Calgary’s downtown cowboy

It’s ironic that the one photo that sums up the honky tonkin’ career of Tom Phillips and the Men of Constant Sorrow (MOCS) shows nary a whisper of the seven-member band. Taken backstage in Dauphin Manitoba a few years back it features two dressing-room doors side by side separated by inches. On the left is a star enclosing the words “Dwight Yoakam.” On the right another star enclosing yep Tom Phillips and the MOCS. That one shot sums up the thousands of gigs miles drinks joints lines dancers lovers laughs and tears alchemized in the band’s third studio album Downtown Cowboy .

If you’re thinking that three studio albums aren’t many for a band with 10 years of tales and history dragging from their spur straps you’re right. At least until you remember that since the last studio album in 2002 ( The Essential Tom Phillips and MOCS ) Phillips recorded a solo album ( High Flyer ) a soundtrack to a book ( Spanish Fly ) six tracks for a Hank Williams tribute album ( Sorrow Bound ) and a live album with MOCS ( King of the Broken Hearts ). He also starred in the musical play Hank Williams: The Show He Never Gave which works out to at least one project per year.

While Downtown Cowboy is graced by the MOCS’s classic euphonic blend of liquid pedal steel and gourmet guitar it seems born more fully gestated than the band’s previous albums. Sitting in a house on Saddle and Sirloin the ranch development where he spent his childhood riding his appaloosa Freckles on an old stagecoach road Phillips explains why this album emerged fully dreamed rolled and smoked from his subconscious.

After friend Billy Cowsill died early in 2006 Phillips was inspired to focus on writing. He went upstairs in his southwest Calgary home looked out his window at the distant Bragg Creek weather rolling in and wrote. “I didn’t have anything else going on for four or five months so I thought I’m just going to get up every day and write songs” he says. “I thought I don’t really care if anybody hears them I just want to do it.”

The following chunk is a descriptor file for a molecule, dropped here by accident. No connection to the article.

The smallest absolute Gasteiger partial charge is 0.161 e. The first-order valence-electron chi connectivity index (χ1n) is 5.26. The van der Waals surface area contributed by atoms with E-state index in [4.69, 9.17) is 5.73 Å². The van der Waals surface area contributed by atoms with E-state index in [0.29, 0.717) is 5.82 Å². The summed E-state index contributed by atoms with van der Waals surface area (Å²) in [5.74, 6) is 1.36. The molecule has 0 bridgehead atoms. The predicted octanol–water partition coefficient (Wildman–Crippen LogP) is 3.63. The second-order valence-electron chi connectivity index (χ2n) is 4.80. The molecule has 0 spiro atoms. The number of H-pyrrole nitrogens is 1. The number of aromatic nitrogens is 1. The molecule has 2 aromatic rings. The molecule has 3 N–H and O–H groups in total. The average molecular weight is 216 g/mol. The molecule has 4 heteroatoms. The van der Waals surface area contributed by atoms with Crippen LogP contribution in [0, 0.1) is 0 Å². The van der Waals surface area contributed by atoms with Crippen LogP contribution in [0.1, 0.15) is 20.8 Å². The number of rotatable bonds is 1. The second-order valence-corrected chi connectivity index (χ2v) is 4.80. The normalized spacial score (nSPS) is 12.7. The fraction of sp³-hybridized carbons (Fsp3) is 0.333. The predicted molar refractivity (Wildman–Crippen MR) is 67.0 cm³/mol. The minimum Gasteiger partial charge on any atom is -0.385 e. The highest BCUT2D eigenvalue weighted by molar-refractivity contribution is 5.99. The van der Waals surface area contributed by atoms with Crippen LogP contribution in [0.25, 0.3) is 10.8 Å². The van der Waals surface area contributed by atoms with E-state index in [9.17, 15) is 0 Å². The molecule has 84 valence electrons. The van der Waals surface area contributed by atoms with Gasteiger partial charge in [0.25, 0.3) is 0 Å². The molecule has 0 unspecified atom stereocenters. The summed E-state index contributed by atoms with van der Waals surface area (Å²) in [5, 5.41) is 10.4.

The band had already decided to build a studio to record the outcome when a $10000 Rawlco Radio grant appeared like something right out of The Secret . Guitarist Dwight Thompson one of three original members still playing along (Phillips and pedal-steel enchanter Charlie Veilleux are the others) tracked down most of the equipment on EBay and assembled the studio in the carriage house behind his home.

When it’s pointed out that in the first half of the album there are six references to mirrors Phillips is surprised saying “it’s news to me.” Asked if the songs are reflecting him he says “That’s exactly what I was doing when I was writing those songs. I was taking the time to go screw everything I’m not writing them for any other reason than to get some part of me across. But all art is reflection isn’t it?”

It takes courage to write without self-censorship especially when your songs stalk heartbreak betrayal death drugs and disorder and feature lines like “We walked through fallen leaves/ Got too drunk on Christmas Eve/ Prayed our babies’ souls to keep/ Made sure our daddies’ graves were clean.”

“I wrote it when there was nobody and I don’t mean nobody else in the room I mean nobody else in the house” he says. “I wasn’t necessarily thinking about a record I was thinking about writing for the first time. It was a huge reflective time for me; I didn’t have any plan to get this out there in a certain amount of time. We didn’t even have a studio yet or the money to make an album so I think that was the way to fight [self-censorship].”

Downtown Cowboy is a songwriters’ album rife with tracks begging to be discovered and recorded in the manner that Phillips’s “Ribbons and Bows” was by New York songwriter Eric Bibb in 2004. Phillips agrees; he says he wrote a song like “Half a Mind” while imagining Merle Haggard singing it. One song towards the album’s finale seems to stop time with its take on the lives of the greats.

“‘Country Music Till I Die’ is a history of country music kind of. Somebody said that’s one they could play on the radio and I said ‘Do you know the drug references in that song?’” Phillips then smiles and adds “But it’s the truth about country music and it’s the truth about me. I want to do all those things country music guys do.”